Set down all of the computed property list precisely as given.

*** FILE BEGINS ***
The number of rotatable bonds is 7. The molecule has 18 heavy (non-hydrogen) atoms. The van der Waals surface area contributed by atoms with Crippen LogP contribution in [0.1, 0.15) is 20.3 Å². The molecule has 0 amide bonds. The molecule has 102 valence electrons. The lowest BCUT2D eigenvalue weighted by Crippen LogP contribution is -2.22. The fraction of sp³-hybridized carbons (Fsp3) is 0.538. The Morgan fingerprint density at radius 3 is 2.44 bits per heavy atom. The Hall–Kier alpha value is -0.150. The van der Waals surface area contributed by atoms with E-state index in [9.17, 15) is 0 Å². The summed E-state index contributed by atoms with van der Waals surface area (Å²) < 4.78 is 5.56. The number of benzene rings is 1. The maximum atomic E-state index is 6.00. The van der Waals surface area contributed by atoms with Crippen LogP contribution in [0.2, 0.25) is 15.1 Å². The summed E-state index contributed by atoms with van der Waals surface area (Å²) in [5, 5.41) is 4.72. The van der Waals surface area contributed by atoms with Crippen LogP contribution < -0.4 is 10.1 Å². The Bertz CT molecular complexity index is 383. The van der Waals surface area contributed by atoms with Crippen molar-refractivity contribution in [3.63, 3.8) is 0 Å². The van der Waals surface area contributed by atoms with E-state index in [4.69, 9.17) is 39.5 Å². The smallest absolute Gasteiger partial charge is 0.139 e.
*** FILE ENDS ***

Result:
The number of rotatable bonds is 7. The molecule has 18 heavy (non-hydrogen) atoms. The van der Waals surface area contributed by atoms with Crippen LogP contribution in [0.1, 0.15) is 20.3 Å². The molecule has 0 amide bonds. The molecule has 102 valence electrons. The lowest BCUT2D eigenvalue weighted by Crippen LogP contribution is -2.22. The fraction of sp³-hybridized carbons (Fsp3) is 0.538. The Morgan fingerprint density at radius 3 is 2.44 bits per heavy atom. The Hall–Kier alpha value is -0.150. The van der Waals surface area contributed by atoms with E-state index in [9.17, 15) is 0 Å². The summed E-state index contributed by atoms with van der Waals surface area (Å²) < 4.78 is 5.56. The number of benzene rings is 1. The maximum atomic E-state index is 6.00. The van der Waals surface area contributed by atoms with Crippen LogP contribution in [0.2, 0.25) is 15.1 Å². The summed E-state index contributed by atoms with van der Waals surface area (Å²) in [5, 5.41) is 4.72. The van der Waals surface area contributed by atoms with Crippen LogP contribution < -0.4 is 10.1 Å². The Bertz CT molecular complexity index is 383. The van der Waals surface area contributed by atoms with Crippen molar-refractivity contribution in [3.63, 3.8) is 0 Å². The van der Waals surface area contributed by atoms with E-state index in [4.69, 9.17) is 39.5 Å². The smallest absolute Gasteiger partial charge is 0.139 e.